Black Metal has always been a genre in flux and development. If you look at the First Wave Black Metal in which bands like Hellhammer, Bathory and Venom ruled the roost, it does not necessarily resemble contemporary Black Metal. The multicoloured palette that makes up Black Metal today offers musicians so much creative freedom, and thankfully this is being exploited to the full. Although there is no need for it, the human urge to pigeonhole everything also occurs in our metal scene. Very much so. On one hand, the natural reflex to classify everything is of course useful to properly describe what you are dealing with, but it can also defeat its initial purpose. Now this isn’t exactly the first time I’ve written off my (mild) frustration at all the purposeless terms and labels, but while listening to Firtan’s new album, that reflex of my own comes to the surface again.
Because, you cannot pinpoint Firtan into what can be called First Wave Black Metal, not even into the second and I don’t know exactly which Wave we’re in now, but possibly it’s just a choppy sea full of Waves propelling Firtan’s ship in all directions. The musical result is one you can really sit back and enjoy.
Once we have washed away all the foul aftertaste of all those the countless Black Metal sub-subgenres and the uninspiring hollow terms and we just look (listen) to the musical product, one cannot but conclude that we are dealing with another Black Metal anno 2022 defining album. When you take the bands’ previous releases, ‘Niedergang’ (2014, Self-released) and ‘Okeanos’ (2018, Art Of Propaganda) and compare it to this new epos, we hear an almost inimitable growth of a band with enormous potential. While ‘Okeanos’ was already a very interesting album on which the omens of what was to come were already clearly audible, on this ‘Marter’, Firtan has really come to maturity. It is a whirlwind album with so many musical ideas and stunning dynamics that, on paper, it could really only end up in disjointed chaos. But nothing could be further from the truth. Firtan manages to turn it into a homogeneous and extremely impressive epic.
With the opening track ‘Fadir’, Firtan hits the ground running. The swirling Black Metal riff and blood chilling pace grabs you by the throat right away from the very first second, but the song also turns out to be a melodic rocker when the tempo drops a little, flowing into a nice acoustic Folk passage after which the band releases all brakes again. While not the best song on the album per se, this first track does serve as a model for everything that follows. With apparent ease, the band weaves acoustic pieces, melancholic or progressive rock, Ambient (read: no Dungeon Synth, but majestic Vinterriket-like soundscapes) and plenty of Folk into their solid foundation of icy Black Metal. Where many bands taking a similar approach get bogged down in a progressive but somewhat shapeless whole, Firtan’s eclectic musical pluralism is not only magisterial piece of craftsmanship but also a feast for the ears. It challenges and stimulates the imagination. In the process, all those additional musical influences do not detract from the solid Black Metal base. None of those Ambient, Folk or acoustic passages last more than a few moments, so that as a listener you are pulled from left to right and fall from one surprise into the other. Gradually listening to the album you keep being astonished as a listener and you keep sitting on the edge of your seat waiting for the next creative twist that will pull many a band out of their comfort zone but sounds very natural to Firtan.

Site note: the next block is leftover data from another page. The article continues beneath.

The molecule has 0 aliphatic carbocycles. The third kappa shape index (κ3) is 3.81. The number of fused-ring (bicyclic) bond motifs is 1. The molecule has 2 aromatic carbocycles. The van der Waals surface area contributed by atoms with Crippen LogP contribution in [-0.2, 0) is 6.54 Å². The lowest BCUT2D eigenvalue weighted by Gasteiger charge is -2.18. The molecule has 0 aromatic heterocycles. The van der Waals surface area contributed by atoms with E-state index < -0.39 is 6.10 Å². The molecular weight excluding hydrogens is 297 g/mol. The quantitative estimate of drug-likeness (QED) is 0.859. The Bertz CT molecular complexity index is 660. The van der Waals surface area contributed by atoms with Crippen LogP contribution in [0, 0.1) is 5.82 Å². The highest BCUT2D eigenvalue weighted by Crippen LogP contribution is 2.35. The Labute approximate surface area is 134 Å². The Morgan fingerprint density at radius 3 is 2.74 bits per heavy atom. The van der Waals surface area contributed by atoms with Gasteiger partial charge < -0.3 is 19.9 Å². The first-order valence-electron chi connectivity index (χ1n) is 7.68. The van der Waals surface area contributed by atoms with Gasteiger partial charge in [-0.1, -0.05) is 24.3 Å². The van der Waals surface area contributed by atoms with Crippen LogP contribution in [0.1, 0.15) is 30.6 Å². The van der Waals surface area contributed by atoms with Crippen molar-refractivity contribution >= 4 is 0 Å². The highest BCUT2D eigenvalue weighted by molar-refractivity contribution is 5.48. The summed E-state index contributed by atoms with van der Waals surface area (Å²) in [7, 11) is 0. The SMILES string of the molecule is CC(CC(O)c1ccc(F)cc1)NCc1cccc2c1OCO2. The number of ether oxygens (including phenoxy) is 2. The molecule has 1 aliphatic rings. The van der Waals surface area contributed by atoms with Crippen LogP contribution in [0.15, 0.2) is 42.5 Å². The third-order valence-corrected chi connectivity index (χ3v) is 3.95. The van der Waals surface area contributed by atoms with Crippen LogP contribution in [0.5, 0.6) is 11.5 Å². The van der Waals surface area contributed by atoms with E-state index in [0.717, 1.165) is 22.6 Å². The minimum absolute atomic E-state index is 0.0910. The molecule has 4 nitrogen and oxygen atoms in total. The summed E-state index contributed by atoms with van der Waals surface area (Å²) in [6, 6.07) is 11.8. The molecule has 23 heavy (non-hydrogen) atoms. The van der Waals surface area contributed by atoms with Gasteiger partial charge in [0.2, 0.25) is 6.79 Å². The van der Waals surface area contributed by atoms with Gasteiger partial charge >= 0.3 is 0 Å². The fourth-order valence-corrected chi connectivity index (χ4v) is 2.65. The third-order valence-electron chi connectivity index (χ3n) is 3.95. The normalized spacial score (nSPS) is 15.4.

Needless to say, ‘Marter’, which is German for ‘Torture’ can by no means be perceived as such. On the very contrary, I would say. Provided, of course, that as a listener you are up for a ride. With the musical and creative violence of recent albums by the likes of Saor, Ellende and now Firtan, we can say that terms like ‘Post Black Metal’ and ‘Cascadian Black Metal’ have completely lost all meaning. These bands are taking the genre to the next level and I can only look forward to the bands that will take inspiration from these ground breaking acts.